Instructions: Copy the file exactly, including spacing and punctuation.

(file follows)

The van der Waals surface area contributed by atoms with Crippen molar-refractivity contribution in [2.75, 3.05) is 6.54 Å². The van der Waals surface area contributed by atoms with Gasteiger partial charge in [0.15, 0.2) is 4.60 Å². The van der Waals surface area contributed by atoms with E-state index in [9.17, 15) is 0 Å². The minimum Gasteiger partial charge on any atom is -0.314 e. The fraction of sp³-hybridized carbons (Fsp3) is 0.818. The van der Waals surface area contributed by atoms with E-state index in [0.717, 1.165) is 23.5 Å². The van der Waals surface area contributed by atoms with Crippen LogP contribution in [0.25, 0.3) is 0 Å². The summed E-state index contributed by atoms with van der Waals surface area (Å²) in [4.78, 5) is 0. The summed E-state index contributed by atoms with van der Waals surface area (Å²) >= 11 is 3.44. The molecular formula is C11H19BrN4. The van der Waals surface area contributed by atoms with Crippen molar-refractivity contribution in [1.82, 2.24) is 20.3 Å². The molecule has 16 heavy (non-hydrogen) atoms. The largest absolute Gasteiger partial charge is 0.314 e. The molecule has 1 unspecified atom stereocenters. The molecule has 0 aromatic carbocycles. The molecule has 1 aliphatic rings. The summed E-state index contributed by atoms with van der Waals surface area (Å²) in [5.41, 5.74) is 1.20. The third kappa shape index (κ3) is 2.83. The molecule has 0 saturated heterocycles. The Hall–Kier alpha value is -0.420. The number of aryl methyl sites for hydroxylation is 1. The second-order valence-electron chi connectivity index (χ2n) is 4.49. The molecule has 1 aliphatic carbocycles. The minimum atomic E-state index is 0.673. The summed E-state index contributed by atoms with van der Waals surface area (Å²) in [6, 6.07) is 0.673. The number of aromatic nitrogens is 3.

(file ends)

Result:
The van der Waals surface area contributed by atoms with Crippen molar-refractivity contribution in [2.75, 3.05) is 6.54 Å². The van der Waals surface area contributed by atoms with Gasteiger partial charge in [0.15, 0.2) is 4.60 Å². The van der Waals surface area contributed by atoms with E-state index in [9.17, 15) is 0 Å². The minimum Gasteiger partial charge on any atom is -0.314 e. The fraction of sp³-hybridized carbons (Fsp3) is 0.818. The van der Waals surface area contributed by atoms with E-state index in [0.717, 1.165) is 23.5 Å². The van der Waals surface area contributed by atoms with Crippen LogP contribution in [0.25, 0.3) is 0 Å². The summed E-state index contributed by atoms with van der Waals surface area (Å²) in [4.78, 5) is 0. The summed E-state index contributed by atoms with van der Waals surface area (Å²) >= 11 is 3.44. The molecular formula is C11H19BrN4. The van der Waals surface area contributed by atoms with Crippen molar-refractivity contribution in [1.82, 2.24) is 20.3 Å². The molecule has 16 heavy (non-hydrogen) atoms. The largest absolute Gasteiger partial charge is 0.314 e. The molecule has 1 unspecified atom stereocenters. The molecule has 0 aromatic carbocycles. The molecule has 1 aliphatic rings. The summed E-state index contributed by atoms with van der Waals surface area (Å²) in [5.41, 5.74) is 1.20. The third kappa shape index (κ3) is 2.83. The molecule has 0 saturated heterocycles. The Hall–Kier alpha value is -0.420. The number of aryl methyl sites for hydroxylation is 1. The second-order valence-electron chi connectivity index (χ2n) is 4.49. The molecule has 1 aliphatic carbocycles. The minimum atomic E-state index is 0.673. The summed E-state index contributed by atoms with van der Waals surface area (Å²) in [6, 6.07) is 0.673. The number of aromatic nitrogens is 3.